SANDY — On May 8, 2018, Weber High boys soccer goalkeeper Charles Wheelwright laid on the turf at Layton High School while a group of Lancers' boys soccer players celebrated around him.

They were celebrating because a Layton player named Davis Keurth scored just his second goal of the season in a game that ultimately swung the 2018 Region 1 title race into Layton's favor.

"I dropped the ball, and they scored, and we lost 1-0," Wheelwright said.

All Weber needed to do that day was beat Layton and the title would go to the Warriors. Even a draw would've kept Weber as the title favorites. Instead, it was entirely different.

Wheelwright didn't forget and used it to his benefit. 

"That stuck with me for this entire year and it's just been a driving force for me. It feels good to finally be on top," he said. "I just came with a different mentality, with a killer mentality of, 'I'm going to win every ball, I'm going to catch every ball.'"

On Thursday under the bright lights of Rio Tinto Stadium in the 6A boys soccer championship game, the hard work and the training since then all paid off.

As Copper Hills laid siege to the Warriors' goal while Weber held on to a late 1-0 lead, Wheelwright saved a point-blank shot in the closing minutes after parrying away several others throughout the night.

The Warriors won their second boys' soccer state title in school history — their first since 2004 — with a 1-0 win over the Grizzlies on a Kolton Obray goal, completing an inspired playoff run that saw them deal with injuries and score wins against the champions of Regions 2, 3 and 4. 

Wheelwright was serenaded after the game with chants of "Charlie! Charlie! Charlie!" from both the players — who sprinted to the goal, tackled him at the final whistle and adorned him with a red-and-black scarf in the trophy celebration — and the fans.

"Nobody believed we could do it. We believed we could, we especially believed our boys could. And they did," Warriors head coach Jan Swift said with a smile.

The Warriors were dealt a considerably tough hand coming into Thursday. After knowing they wouldn't have Ben Pobanz —who scored the first goal of Tuesday's semifinal win — starter Breyden Boydston went off after around 10 minutes.

Boydston injured left his leg Tuesday against Pleasant Grove, then went in for an MRI on Wednesday only to find out he had fractured it about three weeks ago. He played through a ton of pain early against Copper Hills, then went off and spent the rest of the game wearing a boot on his left leg.

In came junior Dasen Barnes and sophomore Noah Perkins.

"We figured somebody's got to step up and help us and they did. We put some players out that hadn't had starting times and they performed great," Swift said.

The first goal of the state title game was, ironically, nearly scored on a goalkeeper error.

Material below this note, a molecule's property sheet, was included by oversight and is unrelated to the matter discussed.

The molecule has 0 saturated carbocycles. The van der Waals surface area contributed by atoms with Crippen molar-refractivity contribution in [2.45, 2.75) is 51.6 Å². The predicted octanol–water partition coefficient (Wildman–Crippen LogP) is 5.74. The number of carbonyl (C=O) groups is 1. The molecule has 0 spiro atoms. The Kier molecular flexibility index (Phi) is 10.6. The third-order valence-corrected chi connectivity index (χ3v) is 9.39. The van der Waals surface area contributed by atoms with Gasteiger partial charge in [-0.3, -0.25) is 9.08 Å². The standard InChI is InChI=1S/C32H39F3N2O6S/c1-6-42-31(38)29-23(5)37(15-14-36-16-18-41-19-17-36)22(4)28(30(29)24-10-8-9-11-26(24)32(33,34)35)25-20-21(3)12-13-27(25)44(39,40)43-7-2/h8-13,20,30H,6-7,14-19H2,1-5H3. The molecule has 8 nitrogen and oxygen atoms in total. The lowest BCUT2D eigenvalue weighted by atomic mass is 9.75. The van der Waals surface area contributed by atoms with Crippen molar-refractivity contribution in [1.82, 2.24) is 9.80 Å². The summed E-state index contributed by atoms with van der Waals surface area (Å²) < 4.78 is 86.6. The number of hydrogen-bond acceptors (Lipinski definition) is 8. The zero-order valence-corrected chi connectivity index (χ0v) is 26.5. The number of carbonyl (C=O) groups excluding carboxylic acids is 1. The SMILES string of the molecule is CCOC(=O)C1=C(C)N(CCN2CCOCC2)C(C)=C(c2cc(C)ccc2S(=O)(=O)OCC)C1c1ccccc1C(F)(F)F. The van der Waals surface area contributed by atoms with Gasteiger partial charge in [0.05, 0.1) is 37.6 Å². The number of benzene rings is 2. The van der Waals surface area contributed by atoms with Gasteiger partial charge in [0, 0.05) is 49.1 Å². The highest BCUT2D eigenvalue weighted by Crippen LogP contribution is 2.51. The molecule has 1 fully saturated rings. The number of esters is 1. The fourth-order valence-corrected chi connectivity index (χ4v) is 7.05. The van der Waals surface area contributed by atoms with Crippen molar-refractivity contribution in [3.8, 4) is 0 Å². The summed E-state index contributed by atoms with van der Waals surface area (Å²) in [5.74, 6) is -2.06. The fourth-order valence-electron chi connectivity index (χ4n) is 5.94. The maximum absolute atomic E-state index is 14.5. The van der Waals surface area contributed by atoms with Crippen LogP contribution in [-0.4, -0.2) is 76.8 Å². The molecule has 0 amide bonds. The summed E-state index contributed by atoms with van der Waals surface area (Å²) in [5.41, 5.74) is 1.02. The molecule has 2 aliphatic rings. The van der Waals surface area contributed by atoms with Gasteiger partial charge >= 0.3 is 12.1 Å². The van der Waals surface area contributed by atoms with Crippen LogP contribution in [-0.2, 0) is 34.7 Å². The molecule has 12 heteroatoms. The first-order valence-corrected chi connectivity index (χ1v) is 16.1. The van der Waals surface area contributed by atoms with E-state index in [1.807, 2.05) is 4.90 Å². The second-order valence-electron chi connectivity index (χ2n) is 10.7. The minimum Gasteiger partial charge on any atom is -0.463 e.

Weber's Josh Maughan hit a shot that bounced into the Grizzlies' keeper's hands, and then it went through his legs and nearly rolled over the goal line — but it didn't have enough steam left to get over the line.

In the 50th minute, Wheelwright was alert to push away a long-range Copper Hills free kick that somehow slipped past 12 players and headed right for the top corner.

The Warriors found the breakthrough in the 55th minute.

Weber's Luke Johnson hit a perfectly placed cross that found the perfectly positioned head of Obray, who powered a header in from 6 yards out for the opening goal.

"That's his first goal this season," Swift said.

After the goal, Copper Hills' intensity ramped up as the Grizzlies searched for their first boys soccer state title in school history.

In the 66th minute, Wheelwright watched a Copper Hills shot go off the crossbar before Weber's defense cleared away successive Grizzly corners in the 68th minute.

"I've always wanted to play in the state championship game in Rio Tinto ever since I was little so, I mean, it's a dream come true. It's so surreal," Wheelwright said.

The Warriors finally relieved the Copper Hills pressure when Hunter Spencer's one-on-one shot was blocked out for a corner kick, keeping the ball far away from Wheelwright's goal as precious time washed away.

Then came the big save. It's one of those moments where one expects the striker — in this case, the Copper Hills player was wide-open around 8 yards out — to score 99% of the time.

In the words of the legendary hockey commentator Mike "Doc" Emrick: it would not go.

"Pure reaction, those are the things we train for every day for those moments when it becomes natural. Credit to my coaches for pushing me in practice and helping me prepare for these moments," Wheelwright said.

The score remained unchanged: Weber 1, Copper Hills 0.

Those bad memories that stuck with Wheelwright and fueled him are no longer.

When the final whistle blew, the Warriors rushed the field and went home with different, very good memories.

You can reach prep sports reporter Patrick Carr via email at pcarr@standard.net. Follow him on Twitter @patrickcarr_ and on Facebook at facebook.com/patrickcarr17/.

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